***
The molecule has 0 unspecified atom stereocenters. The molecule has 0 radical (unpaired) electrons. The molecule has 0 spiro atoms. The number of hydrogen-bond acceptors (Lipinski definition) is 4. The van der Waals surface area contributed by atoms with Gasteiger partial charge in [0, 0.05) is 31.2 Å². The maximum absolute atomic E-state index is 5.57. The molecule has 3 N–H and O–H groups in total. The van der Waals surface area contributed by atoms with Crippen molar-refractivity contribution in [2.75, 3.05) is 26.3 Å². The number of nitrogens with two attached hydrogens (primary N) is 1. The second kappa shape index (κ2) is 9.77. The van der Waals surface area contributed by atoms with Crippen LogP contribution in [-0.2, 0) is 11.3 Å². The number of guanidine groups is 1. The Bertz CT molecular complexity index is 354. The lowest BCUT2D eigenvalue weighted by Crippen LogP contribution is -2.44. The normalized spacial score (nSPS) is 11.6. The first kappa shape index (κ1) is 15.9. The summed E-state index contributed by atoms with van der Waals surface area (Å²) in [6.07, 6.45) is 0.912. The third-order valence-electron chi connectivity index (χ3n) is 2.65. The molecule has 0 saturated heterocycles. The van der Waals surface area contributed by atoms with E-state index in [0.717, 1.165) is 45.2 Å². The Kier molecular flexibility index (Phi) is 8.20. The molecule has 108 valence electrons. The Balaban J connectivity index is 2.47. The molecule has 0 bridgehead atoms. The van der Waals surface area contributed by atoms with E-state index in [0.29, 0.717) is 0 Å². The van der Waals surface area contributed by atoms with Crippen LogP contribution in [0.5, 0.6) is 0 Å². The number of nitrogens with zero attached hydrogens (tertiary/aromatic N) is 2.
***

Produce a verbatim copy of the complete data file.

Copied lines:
The molecule has 0 unspecified atom stereocenters. The molecule has 0 radical (unpaired) electrons. The molecule has 0 spiro atoms. The number of hydrogen-bond acceptors (Lipinski definition) is 4. The van der Waals surface area contributed by atoms with Gasteiger partial charge in [0, 0.05) is 31.2 Å². The maximum absolute atomic E-state index is 5.57. The molecule has 3 N–H and O–H groups in total. The van der Waals surface area contributed by atoms with Crippen molar-refractivity contribution in [2.75, 3.05) is 26.3 Å². The number of nitrogens with two attached hydrogens (primary N) is 1. The second kappa shape index (κ2) is 9.77. The van der Waals surface area contributed by atoms with Crippen LogP contribution in [-0.2, 0) is 11.3 Å². The number of guanidine groups is 1. The Bertz CT molecular complexity index is 354. The lowest BCUT2D eigenvalue weighted by Crippen LogP contribution is -2.44. The normalized spacial score (nSPS) is 11.6. The first kappa shape index (κ1) is 15.9. The summed E-state index contributed by atoms with van der Waals surface area (Å²) in [6.07, 6.45) is 0.912. The third-order valence-electron chi connectivity index (χ3n) is 2.65. The molecule has 0 saturated heterocycles. The van der Waals surface area contributed by atoms with E-state index in [0.717, 1.165) is 45.2 Å². The Kier molecular flexibility index (Phi) is 8.20. The molecule has 108 valence electrons. The Balaban J connectivity index is 2.47. The molecule has 0 bridgehead atoms. The van der Waals surface area contributed by atoms with E-state index in [0.29, 0.717) is 0 Å². The van der Waals surface area contributed by atoms with Crippen LogP contribution in [0.5, 0.6) is 0 Å². The number of nitrogens with zero attached hydrogens (tertiary/aromatic N) is 2.